2012 03/02

When your child is a hoarder

Mom! But I just want to add it to my collection!

This is the pleading I hear from my 6 year old on an almost daily basis. Her collection. A collection of things the girl refuses to part with. And her collection is starting to concern me.

Abbi has always been sentimental. She has an amazing memory and recall events that happened when she was quite little. Things that I probably would have forgotten about, if it weren’t for her bringing them back up.  She remembers. She wants to remember. And she thinks keeping tangible items will help her to remember EVERYTHING!

At first I wasn’t too worried about her wanting to hang on to pictures that she colored or drew. She was proud of them. It didn’t really hurt to let her stash them away in one of the art drawers with her coloring books. And, honestly, after a few weeks, when she wasn’t looking, I would clean out that drawer and purge it of a few dozen pictures. She never asked about them and just continued to add her latest artwork. It was a good system.

But somewhere along time something changed. Her need to hold on to pictures transitioned into objects.

It all came about one day when I found a handful of broken toys or toys that were missing pieces stashed away in her bedroom. I asked her what they were doing in her room and she said she wanted to keep them. She didn’t want me to throw them away. I explained to her that they were broken and that she had a freaking ton (possibly didn’t use the word freaking) of toys yet to play with. She didn’t care. She wanted these because they meant something to her. Mind you, these are cheap plastic toys from McDonalds or dollar-store Barbies who have permanently lost a limb. So, we compromised. I let her keep two and we would throw the rest away. She agreed. And then cried, viciously.

Then there was the Dog Groomer Incident…

Jasper (our boxer) broke the clip on his collar while at the groomer one day. The owner of the place felt horrible and offered us a new collar. Awesome! He tossed the old, broken collar in the garbage. Abbi promptly marched over to the trash can and grabbed the old collar. I want to keep it!  And then the tears started to flow when Tim asked her to put it back in the trash. Now the broken collar sits downstairs in Abbi’s bedroom.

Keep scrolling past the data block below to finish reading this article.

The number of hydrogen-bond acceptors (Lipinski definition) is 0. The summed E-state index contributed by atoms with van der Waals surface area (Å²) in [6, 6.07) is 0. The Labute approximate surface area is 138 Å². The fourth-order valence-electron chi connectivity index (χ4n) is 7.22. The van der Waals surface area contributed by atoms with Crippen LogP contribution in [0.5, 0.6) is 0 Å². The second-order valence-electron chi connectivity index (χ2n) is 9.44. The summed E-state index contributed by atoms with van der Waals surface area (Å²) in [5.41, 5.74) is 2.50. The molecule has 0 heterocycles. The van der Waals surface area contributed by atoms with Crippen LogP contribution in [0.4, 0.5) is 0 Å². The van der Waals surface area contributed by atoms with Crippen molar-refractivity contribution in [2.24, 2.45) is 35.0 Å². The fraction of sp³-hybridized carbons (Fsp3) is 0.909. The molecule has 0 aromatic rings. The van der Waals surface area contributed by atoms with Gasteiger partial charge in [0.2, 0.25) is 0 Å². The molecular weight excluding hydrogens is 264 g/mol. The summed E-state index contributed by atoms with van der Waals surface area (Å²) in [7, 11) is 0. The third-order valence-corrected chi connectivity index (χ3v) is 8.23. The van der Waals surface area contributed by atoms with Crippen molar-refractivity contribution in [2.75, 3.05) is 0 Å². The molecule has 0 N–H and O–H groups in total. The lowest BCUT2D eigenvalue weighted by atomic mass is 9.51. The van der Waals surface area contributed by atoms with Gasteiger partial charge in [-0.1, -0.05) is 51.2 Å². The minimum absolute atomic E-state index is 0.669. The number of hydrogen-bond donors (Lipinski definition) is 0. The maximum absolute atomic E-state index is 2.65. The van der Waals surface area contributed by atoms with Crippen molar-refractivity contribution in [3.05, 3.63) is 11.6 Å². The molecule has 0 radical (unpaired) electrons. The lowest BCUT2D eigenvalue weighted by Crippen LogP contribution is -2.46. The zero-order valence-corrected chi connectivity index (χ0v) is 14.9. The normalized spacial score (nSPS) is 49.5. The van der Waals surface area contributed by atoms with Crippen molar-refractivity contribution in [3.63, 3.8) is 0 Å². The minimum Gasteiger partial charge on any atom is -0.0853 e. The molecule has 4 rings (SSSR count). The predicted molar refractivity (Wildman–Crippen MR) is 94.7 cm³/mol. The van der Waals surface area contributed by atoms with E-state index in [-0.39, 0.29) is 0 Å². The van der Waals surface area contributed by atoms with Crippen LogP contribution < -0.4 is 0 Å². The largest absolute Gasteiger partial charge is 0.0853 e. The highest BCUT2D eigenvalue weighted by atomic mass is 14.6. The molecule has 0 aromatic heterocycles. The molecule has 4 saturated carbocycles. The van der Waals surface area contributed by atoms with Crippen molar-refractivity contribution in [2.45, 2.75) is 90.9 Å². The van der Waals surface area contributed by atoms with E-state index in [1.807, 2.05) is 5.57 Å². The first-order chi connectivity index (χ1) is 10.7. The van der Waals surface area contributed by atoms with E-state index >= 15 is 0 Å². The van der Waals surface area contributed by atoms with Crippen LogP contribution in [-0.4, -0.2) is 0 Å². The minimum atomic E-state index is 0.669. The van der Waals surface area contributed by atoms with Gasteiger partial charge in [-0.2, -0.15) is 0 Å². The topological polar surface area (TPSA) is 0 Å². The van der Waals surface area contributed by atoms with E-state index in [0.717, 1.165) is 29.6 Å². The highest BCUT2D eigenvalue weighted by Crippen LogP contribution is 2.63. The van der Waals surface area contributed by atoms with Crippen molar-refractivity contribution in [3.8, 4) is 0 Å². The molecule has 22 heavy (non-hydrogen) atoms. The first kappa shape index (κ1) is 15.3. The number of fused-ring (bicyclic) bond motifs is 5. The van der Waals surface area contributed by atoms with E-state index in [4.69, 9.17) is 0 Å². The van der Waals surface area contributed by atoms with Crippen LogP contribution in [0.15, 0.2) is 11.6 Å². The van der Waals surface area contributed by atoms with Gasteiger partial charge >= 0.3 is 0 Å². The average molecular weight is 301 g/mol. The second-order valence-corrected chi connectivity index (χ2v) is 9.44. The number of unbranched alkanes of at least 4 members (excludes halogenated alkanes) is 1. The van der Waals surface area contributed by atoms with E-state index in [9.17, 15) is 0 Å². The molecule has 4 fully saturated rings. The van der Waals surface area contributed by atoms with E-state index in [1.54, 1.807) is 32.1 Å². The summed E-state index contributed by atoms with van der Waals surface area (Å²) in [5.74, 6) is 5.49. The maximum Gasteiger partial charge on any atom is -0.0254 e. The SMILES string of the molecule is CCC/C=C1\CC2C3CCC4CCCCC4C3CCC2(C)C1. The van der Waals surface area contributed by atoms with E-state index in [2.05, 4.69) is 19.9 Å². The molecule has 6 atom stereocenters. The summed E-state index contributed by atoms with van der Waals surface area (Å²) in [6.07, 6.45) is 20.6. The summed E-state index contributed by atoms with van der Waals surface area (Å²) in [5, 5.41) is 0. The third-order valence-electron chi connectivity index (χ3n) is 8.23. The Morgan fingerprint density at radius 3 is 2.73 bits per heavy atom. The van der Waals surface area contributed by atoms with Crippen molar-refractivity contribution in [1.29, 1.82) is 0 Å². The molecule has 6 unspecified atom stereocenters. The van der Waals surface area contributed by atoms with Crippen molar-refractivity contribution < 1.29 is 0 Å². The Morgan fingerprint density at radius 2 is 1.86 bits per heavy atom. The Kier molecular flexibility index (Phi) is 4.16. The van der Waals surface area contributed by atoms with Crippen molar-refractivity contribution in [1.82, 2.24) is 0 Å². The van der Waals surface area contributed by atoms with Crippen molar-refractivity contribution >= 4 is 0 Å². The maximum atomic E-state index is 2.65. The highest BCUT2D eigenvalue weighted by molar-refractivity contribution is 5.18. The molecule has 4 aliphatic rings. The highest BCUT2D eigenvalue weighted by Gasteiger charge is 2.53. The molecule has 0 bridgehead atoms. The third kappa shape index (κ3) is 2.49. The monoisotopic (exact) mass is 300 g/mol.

The incident with the cars…

Abbi was beside herself when we had to get rid of our old mini-van (I totaled it the Summer of 2010). But she had no choice to let it go because, I don’t care how many tears fall, we were not keeping that thing. Then, earlier this month, we sold Tim’s Honda Civic. Insert crying, sobbing Abbi as this gentleman tried to get into the car to drive it away. Sobbing. HE CAN’T HAVE MY CAR! When he returned the license plate from the car the next day, Abbi quickly snatched it up and took it to her collection downstairs.

The boots…

Abbi’s winter boots have begun to crack and are now missing quarter size pieces of the rubber, leaving the liner exposed. Obviously this is a problem because the holes are not going to keep out the snow and rain from soaking her little feet. No big deal because we have another pair that she can wear. Yay! Oh, wait, yes this is a big deal because someone doesn’t want to get rid of those boots. She needs to add them to her collection. WHAT? Mom, please don’t throw them out!!!!